Truck ban blamed for drop in June imports

By , on August 27, 2014


Wikipedia photo
Wikipedia photo

Recently released data on imports indicated a steep decline in shipments of capital goods necessary for the expansion of local businesses and the stimulation of job creation. The drop was blamed largely on Manila City’s truck ban, which has resulted in the snail’s pace movement of goods out of the city’s overcrowded major ports.

In reaction to this data, which was released on Tuesday, Socioeconomic Planning Secretary Arsenio Balisacan said in a statement: “The decline in the country’s imports of capital goods is a concern that needs to be addressed.”

Total payments for imported goods in June 2014 amounted to only $4.7 billion, as against $4.9 billion in June 2013. These figures reflect a drop of 3.6 percent in the total amount.

This decline followed a 27.2-percent drop in capital goods imports, and marked fifth consecutive monthly downtrend since February.

The situation has caused alarm within the National Economic Development Authority (Neda), which is also under the leadership of Balisican.

“Efforts should be firmed up to encourage businesses to invest more on capital goods. These are crucial for increasing the global competitiveness of domestic firms in the Philippines,” Balisican said.

He added that Manila’s port congestion is likewise to blame for the decline in the ikport of caoital goods, and noted that these conditions must be “expeditiously resolved.”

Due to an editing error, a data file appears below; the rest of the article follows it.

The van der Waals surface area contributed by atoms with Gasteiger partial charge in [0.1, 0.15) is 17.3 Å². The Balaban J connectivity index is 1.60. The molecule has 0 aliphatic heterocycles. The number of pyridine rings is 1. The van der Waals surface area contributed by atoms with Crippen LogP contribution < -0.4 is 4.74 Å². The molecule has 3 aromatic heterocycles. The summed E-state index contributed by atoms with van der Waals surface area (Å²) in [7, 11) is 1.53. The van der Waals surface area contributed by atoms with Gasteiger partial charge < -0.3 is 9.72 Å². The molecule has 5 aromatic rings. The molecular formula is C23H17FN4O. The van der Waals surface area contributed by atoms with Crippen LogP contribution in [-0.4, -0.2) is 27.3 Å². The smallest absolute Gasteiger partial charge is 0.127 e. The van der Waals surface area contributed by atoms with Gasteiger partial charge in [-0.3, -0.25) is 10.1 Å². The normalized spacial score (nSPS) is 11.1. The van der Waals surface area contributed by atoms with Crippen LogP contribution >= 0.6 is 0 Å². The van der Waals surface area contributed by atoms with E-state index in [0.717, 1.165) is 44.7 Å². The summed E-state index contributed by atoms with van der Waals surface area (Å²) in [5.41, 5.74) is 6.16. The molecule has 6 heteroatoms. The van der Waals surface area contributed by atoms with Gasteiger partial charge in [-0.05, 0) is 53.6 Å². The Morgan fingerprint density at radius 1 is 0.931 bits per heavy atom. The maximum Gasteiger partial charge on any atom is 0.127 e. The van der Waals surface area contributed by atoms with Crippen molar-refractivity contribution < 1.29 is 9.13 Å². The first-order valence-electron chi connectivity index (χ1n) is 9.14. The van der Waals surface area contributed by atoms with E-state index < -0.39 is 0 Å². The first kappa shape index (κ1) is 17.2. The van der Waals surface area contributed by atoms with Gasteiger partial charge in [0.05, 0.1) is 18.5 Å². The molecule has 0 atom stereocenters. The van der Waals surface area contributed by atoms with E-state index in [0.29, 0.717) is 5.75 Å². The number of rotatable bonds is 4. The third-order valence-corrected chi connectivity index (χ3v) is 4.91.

“Logistical issues result in additional cost to both producers and consumers, especially for raw materials and capital goods intended for production as well as food and other non-durable items for consumption,” he said.

Trade Secretary Gregory Domingo had earlier stated that Manila’s severely congested ports could only process up to 3,500 containers a day, a figure which is dramatically down from d 6,000 containers a day prior to the enforcement of the truck ban.

Likewise, Economic Zone Authority head Lilia de Lima noted that trucking costs have since three times their initial costs.

The city truck ban, in effect during peak hours of the day, has made it difficult for shippers to move their containers to and from the port area.